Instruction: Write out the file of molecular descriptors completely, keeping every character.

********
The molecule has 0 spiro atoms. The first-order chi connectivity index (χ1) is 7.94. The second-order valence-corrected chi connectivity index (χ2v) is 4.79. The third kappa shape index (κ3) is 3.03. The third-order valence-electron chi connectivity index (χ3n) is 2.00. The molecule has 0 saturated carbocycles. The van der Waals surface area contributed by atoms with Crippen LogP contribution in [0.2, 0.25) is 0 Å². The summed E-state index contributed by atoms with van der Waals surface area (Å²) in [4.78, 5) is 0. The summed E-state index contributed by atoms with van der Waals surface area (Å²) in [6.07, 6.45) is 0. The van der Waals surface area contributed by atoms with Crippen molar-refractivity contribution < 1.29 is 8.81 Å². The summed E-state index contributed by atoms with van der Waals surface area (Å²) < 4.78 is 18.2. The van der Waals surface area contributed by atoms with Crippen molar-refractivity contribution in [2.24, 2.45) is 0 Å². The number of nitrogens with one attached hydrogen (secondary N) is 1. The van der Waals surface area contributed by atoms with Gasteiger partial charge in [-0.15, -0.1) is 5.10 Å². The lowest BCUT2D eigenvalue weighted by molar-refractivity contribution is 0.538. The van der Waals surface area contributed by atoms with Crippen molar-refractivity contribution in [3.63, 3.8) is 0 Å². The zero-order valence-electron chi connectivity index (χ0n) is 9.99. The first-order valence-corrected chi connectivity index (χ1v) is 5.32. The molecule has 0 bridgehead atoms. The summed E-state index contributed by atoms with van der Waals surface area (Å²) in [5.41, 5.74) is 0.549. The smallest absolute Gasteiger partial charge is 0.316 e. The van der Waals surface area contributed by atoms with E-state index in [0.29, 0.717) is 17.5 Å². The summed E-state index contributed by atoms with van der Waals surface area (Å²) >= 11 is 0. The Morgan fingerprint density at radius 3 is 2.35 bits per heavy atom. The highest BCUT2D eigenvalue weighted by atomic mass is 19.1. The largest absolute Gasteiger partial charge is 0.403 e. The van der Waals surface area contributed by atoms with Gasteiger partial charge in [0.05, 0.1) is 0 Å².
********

The molecule has 0 spiro atoms. The first-order chi connectivity index (χ1) is 7.94. The second-order valence-corrected chi connectivity index (χ2v) is 4.79. The third kappa shape index (κ3) is 3.03. The third-order valence-electron chi connectivity index (χ3n) is 2.00. The molecule has 0 saturated carbocycles. The van der Waals surface area contributed by atoms with Crippen LogP contribution in [0.2, 0.25) is 0 Å². The summed E-state index contributed by atoms with van der Waals surface area (Å²) in [4.78, 5) is 0. The summed E-state index contributed by atoms with van der Waals surface area (Å²) in [6.07, 6.45) is 0. The van der Waals surface area contributed by atoms with Crippen molar-refractivity contribution < 1.29 is 8.81 Å². The summed E-state index contributed by atoms with van der Waals surface area (Å²) < 4.78 is 18.2. The van der Waals surface area contributed by atoms with Crippen molar-refractivity contribution in [2.24, 2.45) is 0 Å². The number of nitrogens with one attached hydrogen (secondary N) is 1. The van der Waals surface area contributed by atoms with Gasteiger partial charge in [-0.15, -0.1) is 5.10 Å². The lowest BCUT2D eigenvalue weighted by molar-refractivity contribution is 0.538. The van der Waals surface area contributed by atoms with Crippen molar-refractivity contribution in [3.63, 3.8) is 0 Å². The zero-order valence-electron chi connectivity index (χ0n) is 9.99. The first-order valence-corrected chi connectivity index (χ1v) is 5.32. The molecule has 0 bridgehead atoms. The summed E-state index contributed by atoms with van der Waals surface area (Å²) in [5.41, 5.74) is 0.549. The smallest absolute Gasteiger partial charge is 0.316 e. The van der Waals surface area contributed by atoms with E-state index in [0.29, 0.717) is 17.5 Å². The summed E-state index contributed by atoms with van der Waals surface area (Å²) >= 11 is 0. The Morgan fingerprint density at radius 3 is 2.35 bits per heavy atom. The highest BCUT2D eigenvalue weighted by atomic mass is 19.1. The largest absolute Gasteiger partial charge is 0.403 e. The van der Waals surface area contributed by atoms with Gasteiger partial charge in [0.05, 0.1) is 0 Å².